Why is 'Vogue' Obsessed with #Florcore?

Oh, how the mighty have fallen. As much as I worship (and fear) Anna Wintour, I can't deny that the magazine she helms has made its fair share of slip-ups in 2014. Some have been silly (the Kimye cover), while other have been more serious (the tone-deaf declaration that butts are now "In"). This latest misstep falls on the sillier side, but it's still kind of embarrassing: according to Styleite, Vogue is trying to invent a trend called #florcore. Get it??? Like normcore only floral. Eye. Roll.

Back in May, the magazine published a piece on its website about a street style photographer named Phil Oh who "got fed up with normcore" and decided to create florcore instead. That's all well and good except that florcore basically just means "wearing lots of floral prints" which we've all been doing for about a billion and half years. Now, several months later, the magazine is pushing "The New Florcore" upon us, (aka, florcore for rich hipsters) complete with a handy itinerary for a stereotypical (read: expensive) Brooklyn weekend, which Racked has helpfully edited to be hilarious. Here's an excerpt to give you a taste (bolded words taken from Vogue spread):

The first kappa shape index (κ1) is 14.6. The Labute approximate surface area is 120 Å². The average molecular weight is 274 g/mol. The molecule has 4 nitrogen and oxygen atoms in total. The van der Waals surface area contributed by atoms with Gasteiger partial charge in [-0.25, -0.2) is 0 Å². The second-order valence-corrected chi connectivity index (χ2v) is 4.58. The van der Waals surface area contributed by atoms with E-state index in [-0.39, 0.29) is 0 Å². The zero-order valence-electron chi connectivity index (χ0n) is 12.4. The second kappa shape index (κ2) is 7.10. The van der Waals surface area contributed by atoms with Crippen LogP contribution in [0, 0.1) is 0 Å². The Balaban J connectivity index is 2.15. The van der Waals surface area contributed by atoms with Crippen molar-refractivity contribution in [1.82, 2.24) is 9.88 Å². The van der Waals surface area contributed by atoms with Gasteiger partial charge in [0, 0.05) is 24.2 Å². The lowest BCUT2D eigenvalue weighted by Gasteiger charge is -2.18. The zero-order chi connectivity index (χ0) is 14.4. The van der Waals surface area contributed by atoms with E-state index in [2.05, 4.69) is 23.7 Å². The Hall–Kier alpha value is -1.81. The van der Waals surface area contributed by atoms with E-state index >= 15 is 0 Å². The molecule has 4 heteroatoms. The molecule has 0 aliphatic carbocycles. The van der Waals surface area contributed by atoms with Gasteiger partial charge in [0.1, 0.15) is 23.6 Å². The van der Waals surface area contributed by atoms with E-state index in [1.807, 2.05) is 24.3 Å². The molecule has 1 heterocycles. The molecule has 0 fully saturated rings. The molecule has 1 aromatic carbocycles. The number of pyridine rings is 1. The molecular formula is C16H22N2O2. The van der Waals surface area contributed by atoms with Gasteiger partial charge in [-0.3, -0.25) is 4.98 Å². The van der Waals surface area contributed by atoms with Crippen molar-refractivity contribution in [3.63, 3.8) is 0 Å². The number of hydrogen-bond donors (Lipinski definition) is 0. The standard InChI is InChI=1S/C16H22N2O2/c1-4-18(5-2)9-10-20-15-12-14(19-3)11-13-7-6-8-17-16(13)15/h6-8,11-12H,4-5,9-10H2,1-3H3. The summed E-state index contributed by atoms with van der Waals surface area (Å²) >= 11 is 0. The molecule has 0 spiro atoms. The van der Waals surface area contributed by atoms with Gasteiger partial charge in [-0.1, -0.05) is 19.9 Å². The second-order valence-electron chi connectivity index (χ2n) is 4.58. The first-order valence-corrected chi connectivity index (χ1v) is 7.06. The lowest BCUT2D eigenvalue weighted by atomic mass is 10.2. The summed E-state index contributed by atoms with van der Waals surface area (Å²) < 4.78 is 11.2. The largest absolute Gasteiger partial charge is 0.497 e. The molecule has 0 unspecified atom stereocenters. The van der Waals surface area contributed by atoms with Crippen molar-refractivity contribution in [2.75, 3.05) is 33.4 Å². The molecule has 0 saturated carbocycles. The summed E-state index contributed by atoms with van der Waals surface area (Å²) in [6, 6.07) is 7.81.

TV on the Radio plays Music Hall of Williamsburg," Vogue says. Hold on,Vogue, we're still getting over The Hunger Games. That movie was crazy! Plus, TV On the Radio isn't until 9pm, what have we been doing all day? Wait, tickets are already sold out! Vogue, help! "You're doing 'hipster borough elegant' in statement jewelry, Sorbonne-worthy sweater, and eye-catching skirt." Vogue, wait! We couldn't get tickets! We were too busy thinking about The Hunger Games!
Total TV on the Radio outfit cost: $10,260, plus price-upon-request Dorateymur droop nose black suede boots.

I understand that Vogue is trying to be all ~ultra-hip~ with this cutesy name at the hashtagging and the *so totally Williamsburg* event guide... but seriously. This is Vogue, home of the lavish party coverage by Hamish Bowles and the mind-blowingly expensive editorials. I don't pick up the magazine for its genius use of the hashtag — in fact, it's just the opposite. I love reading Vogue because it makes me feel like Serena van der Woodson traipsing through Bergdorf's with a trust fund to spend on Oscar de la Renta evening wear.

This is just like the time they called Kate Middleton the "Duchess of Normcore." Maybe Vogue should stick to the Upper East Side and leave Williamsburg (and the term -core) alone.